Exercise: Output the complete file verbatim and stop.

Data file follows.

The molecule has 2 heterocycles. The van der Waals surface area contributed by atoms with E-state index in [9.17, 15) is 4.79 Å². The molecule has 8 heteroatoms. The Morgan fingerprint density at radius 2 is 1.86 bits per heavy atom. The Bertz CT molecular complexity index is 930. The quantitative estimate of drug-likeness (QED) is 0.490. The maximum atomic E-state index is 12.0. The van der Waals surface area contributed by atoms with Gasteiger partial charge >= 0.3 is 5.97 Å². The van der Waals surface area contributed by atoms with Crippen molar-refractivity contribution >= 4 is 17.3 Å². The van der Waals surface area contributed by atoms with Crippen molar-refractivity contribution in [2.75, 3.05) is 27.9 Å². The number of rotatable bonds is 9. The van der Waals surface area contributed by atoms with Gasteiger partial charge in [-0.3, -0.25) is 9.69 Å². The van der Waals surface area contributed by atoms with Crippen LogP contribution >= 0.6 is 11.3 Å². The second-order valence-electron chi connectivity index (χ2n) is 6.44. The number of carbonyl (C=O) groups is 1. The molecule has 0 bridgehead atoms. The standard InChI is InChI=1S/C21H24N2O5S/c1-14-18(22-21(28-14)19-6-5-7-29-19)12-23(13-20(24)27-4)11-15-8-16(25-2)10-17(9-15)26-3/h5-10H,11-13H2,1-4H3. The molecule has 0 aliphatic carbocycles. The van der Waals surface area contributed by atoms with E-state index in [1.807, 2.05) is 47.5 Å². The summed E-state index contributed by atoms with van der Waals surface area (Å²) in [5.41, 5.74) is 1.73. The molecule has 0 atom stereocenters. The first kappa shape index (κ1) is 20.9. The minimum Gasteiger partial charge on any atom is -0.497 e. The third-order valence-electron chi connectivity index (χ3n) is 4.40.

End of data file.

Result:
The molecule has 2 heterocycles. The van der Waals surface area contributed by atoms with E-state index in [9.17, 15) is 4.79 Å². The molecule has 8 heteroatoms. The Morgan fingerprint density at radius 2 is 1.86 bits per heavy atom. The Bertz CT molecular complexity index is 930. The quantitative estimate of drug-likeness (QED) is 0.490. The maximum atomic E-state index is 12.0. The van der Waals surface area contributed by atoms with Gasteiger partial charge >= 0.3 is 5.97 Å². The van der Waals surface area contributed by atoms with Crippen molar-refractivity contribution >= 4 is 17.3 Å². The van der Waals surface area contributed by atoms with Crippen molar-refractivity contribution in [2.75, 3.05) is 27.9 Å². The number of rotatable bonds is 9. The van der Waals surface area contributed by atoms with Gasteiger partial charge in [-0.3, -0.25) is 9.69 Å². The van der Waals surface area contributed by atoms with Crippen LogP contribution >= 0.6 is 11.3 Å². The second-order valence-electron chi connectivity index (χ2n) is 6.44. The number of carbonyl (C=O) groups is 1. The molecule has 0 bridgehead atoms. The standard InChI is InChI=1S/C21H24N2O5S/c1-14-18(22-21(28-14)19-6-5-7-29-19)12-23(13-20(24)27-4)11-15-8-16(25-2)10-17(9-15)26-3/h5-10H,11-13H2,1-4H3. The molecule has 0 aliphatic carbocycles. The van der Waals surface area contributed by atoms with E-state index in [1.807, 2.05) is 47.5 Å². The summed E-state index contributed by atoms with van der Waals surface area (Å²) in [5.41, 5.74) is 1.73. The molecule has 0 atom stereocenters. The first kappa shape index (κ1) is 20.9. The minimum Gasteiger partial charge on any atom is -0.497 e. The third-order valence-electron chi connectivity index (χ3n) is 4.40.